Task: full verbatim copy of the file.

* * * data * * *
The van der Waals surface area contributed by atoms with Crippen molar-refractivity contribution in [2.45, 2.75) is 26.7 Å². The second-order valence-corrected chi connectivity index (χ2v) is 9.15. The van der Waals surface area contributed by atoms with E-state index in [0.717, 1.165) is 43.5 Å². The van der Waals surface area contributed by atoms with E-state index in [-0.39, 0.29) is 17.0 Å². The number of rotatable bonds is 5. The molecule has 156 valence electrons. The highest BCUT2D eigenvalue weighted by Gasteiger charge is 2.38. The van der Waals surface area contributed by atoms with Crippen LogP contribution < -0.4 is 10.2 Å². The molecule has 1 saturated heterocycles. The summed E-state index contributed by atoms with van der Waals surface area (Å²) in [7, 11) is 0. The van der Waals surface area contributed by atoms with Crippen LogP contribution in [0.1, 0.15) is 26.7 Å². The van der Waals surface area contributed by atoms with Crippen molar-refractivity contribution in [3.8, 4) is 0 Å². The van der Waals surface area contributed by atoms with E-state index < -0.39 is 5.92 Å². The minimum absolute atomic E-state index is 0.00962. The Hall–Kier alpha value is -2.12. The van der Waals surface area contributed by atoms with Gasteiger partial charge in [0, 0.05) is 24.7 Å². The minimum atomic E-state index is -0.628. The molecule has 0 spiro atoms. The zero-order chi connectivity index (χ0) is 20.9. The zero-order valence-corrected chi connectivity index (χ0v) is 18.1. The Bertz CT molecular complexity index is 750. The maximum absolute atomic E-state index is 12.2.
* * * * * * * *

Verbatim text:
The van der Waals surface area contributed by atoms with Crippen molar-refractivity contribution in [2.45, 2.75) is 26.7 Å². The second-order valence-corrected chi connectivity index (χ2v) is 9.15. The van der Waals surface area contributed by atoms with E-state index in [0.717, 1.165) is 43.5 Å². The van der Waals surface area contributed by atoms with E-state index in [-0.39, 0.29) is 17.0 Å². The number of rotatable bonds is 5. The molecule has 156 valence electrons. The highest BCUT2D eigenvalue weighted by Gasteiger charge is 2.38. The van der Waals surface area contributed by atoms with Crippen LogP contribution < -0.4 is 10.2 Å². The molecule has 1 saturated heterocycles. The summed E-state index contributed by atoms with van der Waals surface area (Å²) in [7, 11) is 0. The van der Waals surface area contributed by atoms with Crippen LogP contribution in [0.1, 0.15) is 26.7 Å². The van der Waals surface area contributed by atoms with Crippen molar-refractivity contribution in [3.8, 4) is 0 Å². The van der Waals surface area contributed by atoms with E-state index < -0.39 is 5.92 Å². The minimum absolute atomic E-state index is 0.00962. The Hall–Kier alpha value is -2.12. The van der Waals surface area contributed by atoms with Gasteiger partial charge in [0, 0.05) is 24.7 Å². The minimum atomic E-state index is -0.628. The molecule has 0 spiro atoms. The zero-order chi connectivity index (χ0) is 20.9. The zero-order valence-corrected chi connectivity index (χ0v) is 18.1. The Bertz CT molecular complexity index is 750. The maximum absolute atomic E-state index is 12.2.